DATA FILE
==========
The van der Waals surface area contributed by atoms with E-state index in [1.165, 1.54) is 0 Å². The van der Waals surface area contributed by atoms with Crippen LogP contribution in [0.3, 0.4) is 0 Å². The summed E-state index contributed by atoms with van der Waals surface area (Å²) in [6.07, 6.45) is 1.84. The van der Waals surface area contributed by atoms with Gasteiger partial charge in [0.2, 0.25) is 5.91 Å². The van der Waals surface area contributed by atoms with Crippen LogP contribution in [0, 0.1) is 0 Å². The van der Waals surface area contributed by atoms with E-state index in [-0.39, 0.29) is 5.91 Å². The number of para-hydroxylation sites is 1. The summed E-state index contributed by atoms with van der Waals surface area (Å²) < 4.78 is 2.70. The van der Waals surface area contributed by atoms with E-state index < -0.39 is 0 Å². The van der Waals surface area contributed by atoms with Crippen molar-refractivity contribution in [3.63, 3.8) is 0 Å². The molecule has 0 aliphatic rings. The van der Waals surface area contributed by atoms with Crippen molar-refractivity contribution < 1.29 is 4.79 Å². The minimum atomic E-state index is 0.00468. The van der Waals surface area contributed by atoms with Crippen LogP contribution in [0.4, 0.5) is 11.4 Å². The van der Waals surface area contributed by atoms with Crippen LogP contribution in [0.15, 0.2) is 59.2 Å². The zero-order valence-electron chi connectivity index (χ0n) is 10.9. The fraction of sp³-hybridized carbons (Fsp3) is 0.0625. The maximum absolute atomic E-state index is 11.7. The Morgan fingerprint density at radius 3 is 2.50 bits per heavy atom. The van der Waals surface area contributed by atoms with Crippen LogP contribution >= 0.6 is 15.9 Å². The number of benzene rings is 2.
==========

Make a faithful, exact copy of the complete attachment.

The van der Waals surface area contributed by atoms with E-state index in [1.165, 1.54) is 0 Å². The van der Waals surface area contributed by atoms with Crippen LogP contribution in [0.3, 0.4) is 0 Å². The summed E-state index contributed by atoms with van der Waals surface area (Å²) in [6.07, 6.45) is 1.84. The van der Waals surface area contributed by atoms with Gasteiger partial charge in [0.2, 0.25) is 5.91 Å². The van der Waals surface area contributed by atoms with Crippen LogP contribution in [0, 0.1) is 0 Å². The van der Waals surface area contributed by atoms with E-state index in [-0.39, 0.29) is 5.91 Å². The number of para-hydroxylation sites is 1. The summed E-state index contributed by atoms with van der Waals surface area (Å²) < 4.78 is 2.70. The van der Waals surface area contributed by atoms with E-state index < -0.39 is 0 Å². The van der Waals surface area contributed by atoms with Crippen molar-refractivity contribution in [3.63, 3.8) is 0 Å². The molecule has 0 aliphatic rings. The van der Waals surface area contributed by atoms with Crippen molar-refractivity contribution < 1.29 is 4.79 Å². The minimum atomic E-state index is 0.00468. The van der Waals surface area contributed by atoms with Crippen LogP contribution in [0.4, 0.5) is 11.4 Å². The van der Waals surface area contributed by atoms with Crippen LogP contribution in [0.15, 0.2) is 59.2 Å². The zero-order valence-electron chi connectivity index (χ0n) is 10.9. The fraction of sp³-hybridized carbons (Fsp3) is 0.0625. The maximum absolute atomic E-state index is 11.7. The Morgan fingerprint density at radius 3 is 2.50 bits per heavy atom. The van der Waals surface area contributed by atoms with Crippen LogP contribution >= 0.6 is 15.9 Å². The number of benzene rings is 2.